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“Questions about an architelones”, Luke 19.1-10

My next sermon is about an “architelōnēs”. A what? A chief tax collector. The word appears just once in the New Testament, and it refers to someone who turns up just once – Zacchaeus. I’m in the early stages of sermon preparation – probing the passage for ideas, insights and information. A few questions have occurred to […]

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“The Healing Power of a Question”, Luke 18.41

Jesus knew all the answers, but he still asked questions. Seems a bit odd, doesn’t it? As Conrad Gempf comments in his book, it must have been obvious to Jesus what the man’s need was.¹ He may not have had a white cane or a guide dog, but the way he walked and looked was surely enough. Questions […]

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The Sunday Sample: reflections on corporate worship

Sampling Sundays One of the hats I wear is labelled, “corporate worship leader”. It’s my job to help develop the corporate worship of the Watford church of Christ and the Thames Valley churches of Christ. Defining that responsibility in a few words is hard, but it has to do with training speakers, singers and musicians practically […]

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The Right Response to a Wrong Rebuke: Luke 18.39

How does it feel to be rebuked? Not pleasant, I’m sure you’ll agree. A friend once asked me how I responded to criticism. I replied that I handled it rather well. He begged to disagree, and he was right. I was talking about how I reacted publicly (with dignity, restraint) – he was referring to what […]

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“Solitude is golden” – A review of “Thoughts in solitude” by Thomas Merton

The world is populated by too many mindless men and women. Merton shows us how solitude can help us to have clarity and faith.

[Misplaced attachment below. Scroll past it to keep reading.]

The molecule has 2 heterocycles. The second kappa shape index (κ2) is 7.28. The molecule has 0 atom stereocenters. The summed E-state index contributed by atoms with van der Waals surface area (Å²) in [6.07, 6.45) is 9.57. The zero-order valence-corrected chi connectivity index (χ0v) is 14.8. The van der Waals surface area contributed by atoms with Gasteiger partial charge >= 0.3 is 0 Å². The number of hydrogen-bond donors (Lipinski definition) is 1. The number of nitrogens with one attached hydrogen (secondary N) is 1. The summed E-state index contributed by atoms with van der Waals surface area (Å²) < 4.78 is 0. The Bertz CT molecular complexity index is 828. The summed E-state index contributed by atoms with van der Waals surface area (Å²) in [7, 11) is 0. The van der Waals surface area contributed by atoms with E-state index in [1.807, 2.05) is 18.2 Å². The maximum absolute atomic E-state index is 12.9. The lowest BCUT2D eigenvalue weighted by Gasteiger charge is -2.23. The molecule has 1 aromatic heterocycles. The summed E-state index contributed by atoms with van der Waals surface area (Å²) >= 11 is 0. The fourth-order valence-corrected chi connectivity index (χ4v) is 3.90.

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Solitude is Golden: A review of “Thoughts in Solitude” by Thomas Merton

Preamble The world is populated by too many mindless men and women. “Automatons cannot make a society”, and thus we must learn how to choose, and especially how to choose the life of faith. We “cannot choose faith unless we have self determination and freedom.” Solitude is a vital tool in enabling choice – “coming […]

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“Mercy Me!”, Luke 18.38-39

“Mercy me!” is an old fashioned expression these days, but I grew up hearing it in my home and that of my grandparents. It came out at times of surprise. Presumably it originates from the request to God to have mercy on the person saying the phrase. Either as a need for forgiveness, or strength. […]

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“What’s In A Name?” Luke 18.37-39

How does it feel when someone gets your name wrong? Mine is often spelt incorrectly. I’ve had Malcom, Malcombe and Malkom, among others. Just for the record, it’s “Malcolm” – and always has been since my birth certificate was signed. Accuracy is important at some times more than others. Passports come to mind. And sometimes the […]

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“Coming, or Going?” Luke 18.35 & Mark 10.46

It’s good to know if you’re coming or going. Occasionally, after a long day and in times of stress, I’m not so sure myself whether I’m coming or going! What about the Gospel writers? In particular, what about the story of the blind man? I’m preaching on the Luke version from chapter 18 this Sunday and it’s […]

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Always Bring Back the Jar

A friend of mine makes honey. Or, rather, the bees make it, I suppose. His part in the process is vital, however. The bees haven’t mastered the trick of getting the honey into the jars as yet. And the jars are important. Apparently they are of a special kind. Tim (my friendly apiarist) buys them from a […]